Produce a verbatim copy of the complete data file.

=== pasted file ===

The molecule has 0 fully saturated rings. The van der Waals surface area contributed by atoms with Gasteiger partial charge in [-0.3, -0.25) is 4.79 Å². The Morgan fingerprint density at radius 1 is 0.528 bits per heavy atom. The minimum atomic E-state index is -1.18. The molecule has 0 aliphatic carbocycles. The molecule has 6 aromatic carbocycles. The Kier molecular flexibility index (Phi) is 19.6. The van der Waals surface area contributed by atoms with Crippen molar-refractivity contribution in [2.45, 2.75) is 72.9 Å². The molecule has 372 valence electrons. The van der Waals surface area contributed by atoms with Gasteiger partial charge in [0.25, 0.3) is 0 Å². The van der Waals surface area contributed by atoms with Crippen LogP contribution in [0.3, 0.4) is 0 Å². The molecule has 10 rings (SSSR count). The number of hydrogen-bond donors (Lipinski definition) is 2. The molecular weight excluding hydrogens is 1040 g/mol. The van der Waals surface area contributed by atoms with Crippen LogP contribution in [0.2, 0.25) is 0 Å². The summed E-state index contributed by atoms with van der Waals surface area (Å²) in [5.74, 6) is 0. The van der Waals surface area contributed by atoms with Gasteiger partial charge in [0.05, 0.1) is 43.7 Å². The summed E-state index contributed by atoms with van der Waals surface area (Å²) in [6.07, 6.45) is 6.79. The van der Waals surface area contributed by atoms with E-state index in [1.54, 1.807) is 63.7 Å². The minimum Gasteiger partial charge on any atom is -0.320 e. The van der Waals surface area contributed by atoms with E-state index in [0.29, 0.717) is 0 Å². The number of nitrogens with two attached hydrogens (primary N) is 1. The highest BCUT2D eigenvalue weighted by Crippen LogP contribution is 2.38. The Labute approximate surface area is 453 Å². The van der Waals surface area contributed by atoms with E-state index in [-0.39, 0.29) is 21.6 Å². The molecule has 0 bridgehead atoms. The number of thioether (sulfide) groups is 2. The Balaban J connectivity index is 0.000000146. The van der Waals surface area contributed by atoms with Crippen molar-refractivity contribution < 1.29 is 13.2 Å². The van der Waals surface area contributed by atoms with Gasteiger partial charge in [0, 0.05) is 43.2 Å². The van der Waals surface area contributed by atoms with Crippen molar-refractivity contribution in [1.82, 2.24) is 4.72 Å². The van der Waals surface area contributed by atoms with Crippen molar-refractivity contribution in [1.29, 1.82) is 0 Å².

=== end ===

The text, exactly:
The molecule has 0 fully saturated rings. The van der Waals surface area contributed by atoms with Gasteiger partial charge in [-0.3, -0.25) is 4.79 Å². The Morgan fingerprint density at radius 1 is 0.528 bits per heavy atom. The minimum atomic E-state index is -1.18. The molecule has 0 aliphatic carbocycles. The molecule has 6 aromatic carbocycles. The Kier molecular flexibility index (Phi) is 19.6. The van der Waals surface area contributed by atoms with Crippen molar-refractivity contribution in [2.45, 2.75) is 72.9 Å². The molecule has 372 valence electrons. The van der Waals surface area contributed by atoms with Gasteiger partial charge in [0.25, 0.3) is 0 Å². The van der Waals surface area contributed by atoms with Crippen LogP contribution in [0.3, 0.4) is 0 Å². The molecule has 10 rings (SSSR count). The number of hydrogen-bond donors (Lipinski definition) is 2. The molecular weight excluding hydrogens is 1040 g/mol. The van der Waals surface area contributed by atoms with Crippen LogP contribution in [0.2, 0.25) is 0 Å². The summed E-state index contributed by atoms with van der Waals surface area (Å²) in [5.74, 6) is 0. The van der Waals surface area contributed by atoms with Gasteiger partial charge in [0.05, 0.1) is 43.7 Å². The summed E-state index contributed by atoms with van der Waals surface area (Å²) in [6.07, 6.45) is 6.79. The van der Waals surface area contributed by atoms with E-state index in [1.54, 1.807) is 63.7 Å². The minimum Gasteiger partial charge on any atom is -0.320 e. The van der Waals surface area contributed by atoms with E-state index in [0.29, 0.717) is 0 Å². The number of nitrogens with two attached hydrogens (primary N) is 1. The highest BCUT2D eigenvalue weighted by Crippen LogP contribution is 2.38. The Labute approximate surface area is 453 Å². The van der Waals surface area contributed by atoms with E-state index in [-0.39, 0.29) is 21.6 Å². The molecule has 0 bridgehead atoms. The number of thioether (sulfide) groups is 2. The Balaban J connectivity index is 0.000000146. The van der Waals surface area contributed by atoms with Crippen molar-refractivity contribution < 1.29 is 13.2 Å². The van der Waals surface area contributed by atoms with Gasteiger partial charge in [0, 0.05) is 43.2 Å². The van der Waals surface area contributed by atoms with Crippen molar-refractivity contribution in [1.82, 2.24) is 4.72 Å². The van der Waals surface area contributed by atoms with Crippen molar-refractivity contribution in [1.29, 1.82) is 0 Å².